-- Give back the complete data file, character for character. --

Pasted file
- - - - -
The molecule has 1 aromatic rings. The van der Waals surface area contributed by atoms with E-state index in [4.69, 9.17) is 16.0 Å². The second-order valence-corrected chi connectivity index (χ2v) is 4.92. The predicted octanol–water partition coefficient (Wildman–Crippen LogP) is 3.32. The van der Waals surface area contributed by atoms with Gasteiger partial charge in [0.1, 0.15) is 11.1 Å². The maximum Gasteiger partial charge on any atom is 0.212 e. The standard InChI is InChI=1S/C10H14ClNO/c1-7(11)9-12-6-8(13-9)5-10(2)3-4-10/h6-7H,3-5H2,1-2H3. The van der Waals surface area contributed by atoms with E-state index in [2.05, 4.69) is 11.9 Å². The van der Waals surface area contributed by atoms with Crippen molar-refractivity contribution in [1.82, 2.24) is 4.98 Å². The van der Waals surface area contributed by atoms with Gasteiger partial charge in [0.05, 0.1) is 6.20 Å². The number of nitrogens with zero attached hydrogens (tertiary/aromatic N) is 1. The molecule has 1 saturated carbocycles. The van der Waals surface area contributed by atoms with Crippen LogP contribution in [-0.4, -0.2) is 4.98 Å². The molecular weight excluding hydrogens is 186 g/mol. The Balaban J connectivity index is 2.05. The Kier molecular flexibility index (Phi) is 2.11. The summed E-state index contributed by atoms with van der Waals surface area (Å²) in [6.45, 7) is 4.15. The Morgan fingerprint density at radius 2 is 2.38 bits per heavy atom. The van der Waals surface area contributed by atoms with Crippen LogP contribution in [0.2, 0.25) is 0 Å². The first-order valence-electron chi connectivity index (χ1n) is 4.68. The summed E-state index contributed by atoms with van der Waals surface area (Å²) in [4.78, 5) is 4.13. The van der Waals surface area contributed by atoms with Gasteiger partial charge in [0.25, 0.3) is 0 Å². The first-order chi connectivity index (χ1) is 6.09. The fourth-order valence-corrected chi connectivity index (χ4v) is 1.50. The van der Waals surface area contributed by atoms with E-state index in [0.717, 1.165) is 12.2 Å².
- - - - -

The molecule has 1 aromatic rings. The van der Waals surface area contributed by atoms with E-state index in [4.69, 9.17) is 16.0 Å². The second-order valence-corrected chi connectivity index (χ2v) is 4.92. The predicted octanol–water partition coefficient (Wildman–Crippen LogP) is 3.32. The van der Waals surface area contributed by atoms with Gasteiger partial charge in [0.1, 0.15) is 11.1 Å². The maximum Gasteiger partial charge on any atom is 0.212 e. The standard InChI is InChI=1S/C10H14ClNO/c1-7(11)9-12-6-8(13-9)5-10(2)3-4-10/h6-7H,3-5H2,1-2H3. The van der Waals surface area contributed by atoms with E-state index in [2.05, 4.69) is 11.9 Å². The van der Waals surface area contributed by atoms with Crippen molar-refractivity contribution in [1.82, 2.24) is 4.98 Å². The van der Waals surface area contributed by atoms with Gasteiger partial charge in [0.05, 0.1) is 6.20 Å². The number of nitrogens with zero attached hydrogens (tertiary/aromatic N) is 1. The molecule has 1 saturated carbocycles. The van der Waals surface area contributed by atoms with Crippen LogP contribution in [-0.4, -0.2) is 4.98 Å². The molecular weight excluding hydrogens is 186 g/mol. The Balaban J connectivity index is 2.05. The Kier molecular flexibility index (Phi) is 2.11. The summed E-state index contributed by atoms with van der Waals surface area (Å²) in [6.45, 7) is 4.15. The Morgan fingerprint density at radius 2 is 2.38 bits per heavy atom. The van der Waals surface area contributed by atoms with Crippen LogP contribution in [0.2, 0.25) is 0 Å². The first-order valence-electron chi connectivity index (χ1n) is 4.68. The summed E-state index contributed by atoms with van der Waals surface area (Å²) in [4.78, 5) is 4.13. The van der Waals surface area contributed by atoms with Gasteiger partial charge in [0.25, 0.3) is 0 Å². The first-order chi connectivity index (χ1) is 6.09. The fourth-order valence-corrected chi connectivity index (χ4v) is 1.50. The van der Waals surface area contributed by atoms with E-state index in [0.717, 1.165) is 12.2 Å².